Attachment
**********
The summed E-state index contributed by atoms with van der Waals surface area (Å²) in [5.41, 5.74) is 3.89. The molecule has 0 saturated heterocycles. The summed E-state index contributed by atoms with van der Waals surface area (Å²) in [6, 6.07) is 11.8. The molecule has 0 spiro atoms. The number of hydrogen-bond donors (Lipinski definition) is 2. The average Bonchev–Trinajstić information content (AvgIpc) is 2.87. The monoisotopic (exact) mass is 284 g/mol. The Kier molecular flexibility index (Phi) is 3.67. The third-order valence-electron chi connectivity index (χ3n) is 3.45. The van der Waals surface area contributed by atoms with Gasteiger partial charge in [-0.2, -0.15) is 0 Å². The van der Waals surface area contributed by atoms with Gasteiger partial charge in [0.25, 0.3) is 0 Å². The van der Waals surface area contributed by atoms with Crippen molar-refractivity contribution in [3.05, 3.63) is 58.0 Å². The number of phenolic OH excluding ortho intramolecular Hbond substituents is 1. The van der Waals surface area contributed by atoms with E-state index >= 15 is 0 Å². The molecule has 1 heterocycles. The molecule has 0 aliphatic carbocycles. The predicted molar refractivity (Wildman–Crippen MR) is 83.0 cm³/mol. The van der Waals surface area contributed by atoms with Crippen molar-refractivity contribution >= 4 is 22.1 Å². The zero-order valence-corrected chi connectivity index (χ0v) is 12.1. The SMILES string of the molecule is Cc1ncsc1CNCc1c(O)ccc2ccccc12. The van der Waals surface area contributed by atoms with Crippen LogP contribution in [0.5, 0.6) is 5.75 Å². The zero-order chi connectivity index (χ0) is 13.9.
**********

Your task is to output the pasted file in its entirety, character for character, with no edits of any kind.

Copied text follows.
The summed E-state index contributed by atoms with van der Waals surface area (Å²) in [5.41, 5.74) is 3.89. The molecule has 0 saturated heterocycles. The summed E-state index contributed by atoms with van der Waals surface area (Å²) in [6, 6.07) is 11.8. The molecule has 0 spiro atoms. The number of hydrogen-bond donors (Lipinski definition) is 2. The average Bonchev–Trinajstić information content (AvgIpc) is 2.87. The monoisotopic (exact) mass is 284 g/mol. The Kier molecular flexibility index (Phi) is 3.67. The third-order valence-electron chi connectivity index (χ3n) is 3.45. The van der Waals surface area contributed by atoms with Gasteiger partial charge in [-0.2, -0.15) is 0 Å². The van der Waals surface area contributed by atoms with Gasteiger partial charge in [0.25, 0.3) is 0 Å². The van der Waals surface area contributed by atoms with Crippen molar-refractivity contribution in [3.05, 3.63) is 58.0 Å². The number of phenolic OH excluding ortho intramolecular Hbond substituents is 1. The van der Waals surface area contributed by atoms with E-state index >= 15 is 0 Å². The molecule has 1 heterocycles. The molecule has 0 aliphatic carbocycles. The predicted molar refractivity (Wildman–Crippen MR) is 83.0 cm³/mol. The van der Waals surface area contributed by atoms with Crippen molar-refractivity contribution >= 4 is 22.1 Å². The zero-order valence-corrected chi connectivity index (χ0v) is 12.1. The SMILES string of the molecule is Cc1ncsc1CNCc1c(O)ccc2ccccc12. The van der Waals surface area contributed by atoms with Crippen LogP contribution in [0.5, 0.6) is 5.75 Å². The zero-order chi connectivity index (χ0) is 13.9.